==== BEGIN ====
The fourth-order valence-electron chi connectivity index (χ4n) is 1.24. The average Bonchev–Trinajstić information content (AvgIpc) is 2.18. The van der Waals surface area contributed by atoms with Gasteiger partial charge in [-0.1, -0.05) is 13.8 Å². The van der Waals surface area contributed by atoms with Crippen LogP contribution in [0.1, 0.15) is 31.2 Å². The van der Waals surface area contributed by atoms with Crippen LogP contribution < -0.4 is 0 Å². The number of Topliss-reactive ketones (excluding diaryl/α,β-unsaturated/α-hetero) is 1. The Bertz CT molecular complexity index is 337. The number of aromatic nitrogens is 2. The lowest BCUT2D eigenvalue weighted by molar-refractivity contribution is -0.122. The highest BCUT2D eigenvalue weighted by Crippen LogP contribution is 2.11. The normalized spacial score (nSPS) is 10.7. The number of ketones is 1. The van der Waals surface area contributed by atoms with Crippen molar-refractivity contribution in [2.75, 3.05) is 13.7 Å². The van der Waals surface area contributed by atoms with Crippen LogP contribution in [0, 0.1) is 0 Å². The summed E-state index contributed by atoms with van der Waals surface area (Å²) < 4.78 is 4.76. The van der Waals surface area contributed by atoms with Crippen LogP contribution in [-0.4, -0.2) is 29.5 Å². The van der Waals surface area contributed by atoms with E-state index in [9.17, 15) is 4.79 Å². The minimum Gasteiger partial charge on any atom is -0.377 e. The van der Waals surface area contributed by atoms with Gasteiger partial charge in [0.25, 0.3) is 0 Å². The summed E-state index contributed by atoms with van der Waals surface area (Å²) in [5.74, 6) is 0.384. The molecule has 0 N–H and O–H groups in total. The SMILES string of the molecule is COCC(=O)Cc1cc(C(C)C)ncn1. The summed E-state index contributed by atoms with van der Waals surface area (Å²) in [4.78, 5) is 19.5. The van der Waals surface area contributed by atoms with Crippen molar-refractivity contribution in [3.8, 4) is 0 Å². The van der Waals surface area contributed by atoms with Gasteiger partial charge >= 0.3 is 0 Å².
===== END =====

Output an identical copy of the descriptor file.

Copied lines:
The fourth-order valence-electron chi connectivity index (χ4n) is 1.24. The average Bonchev–Trinajstić information content (AvgIpc) is 2.18. The van der Waals surface area contributed by atoms with Gasteiger partial charge in [-0.1, -0.05) is 13.8 Å². The van der Waals surface area contributed by atoms with Crippen LogP contribution in [0.1, 0.15) is 31.2 Å². The van der Waals surface area contributed by atoms with Crippen LogP contribution < -0.4 is 0 Å². The number of Topliss-reactive ketones (excluding diaryl/α,β-unsaturated/α-hetero) is 1. The Bertz CT molecular complexity index is 337. The number of aromatic nitrogens is 2. The lowest BCUT2D eigenvalue weighted by molar-refractivity contribution is -0.122. The highest BCUT2D eigenvalue weighted by Crippen LogP contribution is 2.11. The normalized spacial score (nSPS) is 10.7. The number of ketones is 1. The van der Waals surface area contributed by atoms with Crippen molar-refractivity contribution in [2.75, 3.05) is 13.7 Å². The van der Waals surface area contributed by atoms with Crippen LogP contribution in [0, 0.1) is 0 Å². The summed E-state index contributed by atoms with van der Waals surface area (Å²) < 4.78 is 4.76. The van der Waals surface area contributed by atoms with Crippen LogP contribution in [-0.4, -0.2) is 29.5 Å². The van der Waals surface area contributed by atoms with E-state index in [9.17, 15) is 4.79 Å². The minimum Gasteiger partial charge on any atom is -0.377 e. The van der Waals surface area contributed by atoms with Gasteiger partial charge in [0.25, 0.3) is 0 Å². The summed E-state index contributed by atoms with van der Waals surface area (Å²) in [5.74, 6) is 0.384. The molecule has 0 N–H and O–H groups in total. The SMILES string of the molecule is COCC(=O)Cc1cc(C(C)C)ncn1. The summed E-state index contributed by atoms with van der Waals surface area (Å²) in [4.78, 5) is 19.5. The van der Waals surface area contributed by atoms with Crippen molar-refractivity contribution in [3.8, 4) is 0 Å². The van der Waals surface area contributed by atoms with Gasteiger partial charge >= 0.3 is 0 Å².